Perhaps it was the Christmas poem I was given to deliver at the annual church program.  The poem, titled "If Jesus Should Come at Christmas," touched me and although I can't remember the poem, I never forgot the message it delivered. Would I go to heaven with all that ugliness and greed in my heart? I learned to appreciate what Christmas really means.
Yes, Wise Men brought gifts to Jesus, and giving and receiving is wonderful, but I learned as a child the Christmas story doesn't revolve around Gold, Frankincense, Myrrh, and Christmas trees, but the centerpiece is a lowly manger, an ugly cross smeared with blood, an empty tomb, and the scripture, "For God so loved the world that he gave his one and only son, that whoever believes in him should not perish but have eternal life" (John 3:16).
But it's O.K. and wonderful to enjoy the lights, because Jesus is the light of the world. It's also nice to give gifts and receive them, because it brings joy all around. The Christmas music reminds me of that holy night when Jesus arrived as a baby and why there is Joy to the World.
Yet, whether or not there are gifts under a tree, who we share the holiday with, it's possible to have a merry Christmas. Jesus came. He brought the gift of hope to anyone who will receive it, and that not only makes the angels sing, humankind has been singing year 'round since that day.
©Ada Brownell

Monday, December 14, 2015


By Ada Brownell
A disabled man who grew up in a Chicago orphanage during the violent prohibition era of the 1920s and '30s gave his testimony at our church in Arvada, Colo. He told how the famous bootlegger and gangster, Al Capone, visited the orphanage every Christmas, bearing gifts.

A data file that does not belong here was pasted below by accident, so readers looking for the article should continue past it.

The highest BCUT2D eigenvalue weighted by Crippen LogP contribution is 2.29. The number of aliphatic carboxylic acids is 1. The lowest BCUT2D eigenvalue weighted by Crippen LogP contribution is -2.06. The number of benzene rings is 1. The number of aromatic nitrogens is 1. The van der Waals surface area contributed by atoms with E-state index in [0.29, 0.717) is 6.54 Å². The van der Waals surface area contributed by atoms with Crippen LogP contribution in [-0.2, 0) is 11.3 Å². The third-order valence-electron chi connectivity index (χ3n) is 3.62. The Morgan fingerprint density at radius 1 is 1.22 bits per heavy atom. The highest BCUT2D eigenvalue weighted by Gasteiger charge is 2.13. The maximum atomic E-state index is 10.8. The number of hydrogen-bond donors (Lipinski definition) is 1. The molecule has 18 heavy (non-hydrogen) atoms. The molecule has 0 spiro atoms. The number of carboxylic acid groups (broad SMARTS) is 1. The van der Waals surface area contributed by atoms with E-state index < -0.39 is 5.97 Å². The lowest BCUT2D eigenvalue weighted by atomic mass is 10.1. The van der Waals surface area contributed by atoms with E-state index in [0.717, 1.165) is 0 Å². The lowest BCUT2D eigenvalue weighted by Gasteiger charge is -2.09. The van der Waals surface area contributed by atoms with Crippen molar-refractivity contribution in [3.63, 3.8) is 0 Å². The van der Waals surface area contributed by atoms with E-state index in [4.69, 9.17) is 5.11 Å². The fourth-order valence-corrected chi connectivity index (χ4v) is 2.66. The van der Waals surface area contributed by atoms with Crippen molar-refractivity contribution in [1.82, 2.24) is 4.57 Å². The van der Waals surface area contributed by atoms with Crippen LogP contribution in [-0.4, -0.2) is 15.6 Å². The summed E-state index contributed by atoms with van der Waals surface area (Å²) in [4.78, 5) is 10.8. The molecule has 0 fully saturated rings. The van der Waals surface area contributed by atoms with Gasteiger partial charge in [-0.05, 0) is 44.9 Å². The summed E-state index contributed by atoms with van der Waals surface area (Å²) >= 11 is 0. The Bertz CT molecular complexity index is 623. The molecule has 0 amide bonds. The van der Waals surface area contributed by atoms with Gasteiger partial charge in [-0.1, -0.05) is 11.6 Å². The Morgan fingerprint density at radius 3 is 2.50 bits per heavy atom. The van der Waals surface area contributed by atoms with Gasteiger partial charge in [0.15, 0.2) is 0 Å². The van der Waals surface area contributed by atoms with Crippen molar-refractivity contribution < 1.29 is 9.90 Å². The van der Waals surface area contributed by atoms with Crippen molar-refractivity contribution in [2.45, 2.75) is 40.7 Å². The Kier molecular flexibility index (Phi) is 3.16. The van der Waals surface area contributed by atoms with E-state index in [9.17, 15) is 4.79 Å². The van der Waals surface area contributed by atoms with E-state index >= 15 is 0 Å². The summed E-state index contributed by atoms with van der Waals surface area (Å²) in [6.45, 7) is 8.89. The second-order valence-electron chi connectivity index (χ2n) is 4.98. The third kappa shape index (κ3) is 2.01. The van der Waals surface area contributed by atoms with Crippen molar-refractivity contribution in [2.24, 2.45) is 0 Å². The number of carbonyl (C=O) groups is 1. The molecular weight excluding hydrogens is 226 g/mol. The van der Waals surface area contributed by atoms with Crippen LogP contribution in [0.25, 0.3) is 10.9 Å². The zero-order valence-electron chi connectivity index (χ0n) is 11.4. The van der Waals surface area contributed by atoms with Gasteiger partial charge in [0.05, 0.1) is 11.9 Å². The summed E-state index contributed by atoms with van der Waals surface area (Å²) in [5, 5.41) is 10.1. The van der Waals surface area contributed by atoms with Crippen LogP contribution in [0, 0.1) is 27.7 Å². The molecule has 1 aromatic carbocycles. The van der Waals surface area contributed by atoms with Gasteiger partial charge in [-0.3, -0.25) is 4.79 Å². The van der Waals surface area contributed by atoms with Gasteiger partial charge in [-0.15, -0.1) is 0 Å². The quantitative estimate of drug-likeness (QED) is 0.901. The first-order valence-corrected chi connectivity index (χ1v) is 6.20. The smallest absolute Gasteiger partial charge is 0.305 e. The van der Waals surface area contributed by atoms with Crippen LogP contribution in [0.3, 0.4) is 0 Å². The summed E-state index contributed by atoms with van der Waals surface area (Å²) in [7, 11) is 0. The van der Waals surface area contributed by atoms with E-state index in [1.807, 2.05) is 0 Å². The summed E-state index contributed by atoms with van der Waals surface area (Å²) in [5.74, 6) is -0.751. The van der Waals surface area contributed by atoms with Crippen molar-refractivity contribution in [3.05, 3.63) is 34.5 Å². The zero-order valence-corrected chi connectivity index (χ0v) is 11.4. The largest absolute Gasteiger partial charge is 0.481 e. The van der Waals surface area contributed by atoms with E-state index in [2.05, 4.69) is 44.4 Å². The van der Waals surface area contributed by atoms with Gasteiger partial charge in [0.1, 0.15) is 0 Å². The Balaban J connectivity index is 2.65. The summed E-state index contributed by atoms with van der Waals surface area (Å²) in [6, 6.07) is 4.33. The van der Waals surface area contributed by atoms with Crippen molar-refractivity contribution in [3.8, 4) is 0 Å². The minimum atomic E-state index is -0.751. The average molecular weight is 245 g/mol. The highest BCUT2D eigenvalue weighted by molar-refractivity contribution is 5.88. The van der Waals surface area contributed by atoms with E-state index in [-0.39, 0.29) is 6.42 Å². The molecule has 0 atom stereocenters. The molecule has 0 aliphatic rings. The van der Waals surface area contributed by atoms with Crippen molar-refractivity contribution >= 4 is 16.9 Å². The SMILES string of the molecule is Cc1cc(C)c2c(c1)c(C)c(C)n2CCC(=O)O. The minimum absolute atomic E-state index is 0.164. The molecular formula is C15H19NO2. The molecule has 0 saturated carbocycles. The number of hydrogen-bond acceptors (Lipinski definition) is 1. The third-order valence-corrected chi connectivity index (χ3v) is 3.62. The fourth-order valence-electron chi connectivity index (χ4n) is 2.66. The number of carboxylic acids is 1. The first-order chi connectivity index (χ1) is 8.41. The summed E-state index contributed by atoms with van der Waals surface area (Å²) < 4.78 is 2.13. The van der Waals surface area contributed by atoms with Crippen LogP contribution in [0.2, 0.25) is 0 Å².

Historians say despite his unlawful activities, Capone became a somewhat respected public figure because of donations to charities. I'm sure the orphans adored the man. Yet, at least one child discovered someone much greater. The crippled man who spoke to us heard about a Heavenly Father who loved him, and God's gift to this boy was His Son coming to earth—for Jesus brought the gift of eternal life to anyone who would accept it.
The world still needs to hear the wonder of God becoming man so that we might have etermal life.
Death is why God came down. Sin caused death. Adam and Eve believed Satan when he said, "You won't die!" So they disobeyed, ate the forbidden fruit, and soon after had to bury a son. They eventually died, too.
The Father promised a Redeemer in the early pages of the Bible, Genesis 3:15. God said He would restore immortality. Jesus, God's Son, was that Redeemer and He suffered on the cross and made us free from the law of sin and death.
            So, Christmas is about the cross as much as it is about the manger.
How can we share the true message of Christmas with our children and grandchildren?
·         Memorize and talk about John 3:16 

* Talk about Jesus, who always has been and always will be. Include where He was before coming to earth. “Christ is the visible image of the invisible God. He existed before God made anything at all and is supreme over all creation. Christ is the one through whom God created everything in heaven and earth. He made the things you can see and the things we can’t see—kings, kingdoms, rulers and authorities. Everything has been created through him and for him. He existed before everything else began, and he holds all creation together” (Colossians 15:17NLT).
·         Don't talk about Santa as if he compares with the all-knowing, all-powerful God who is everywhere. No one is equal to God.
·       Teach about the wonder of "God with us." The Bible says Jesus will never leave or forsake us.He  promised, “Lo, I am with you always, [even] unto the end of the world” (Matthew 28:20).  God came down, and although he ascended to heaven, God is still with those who believe, and He is as close as a whispered prayer.
     ·         Teach about angels. We should never worship angels, but according to Psalm 91, God gives angels charge over us to protect us. They also sometimes deliver messages, as Gabriel did to Mary, when he told her she would be the mother of Jesus.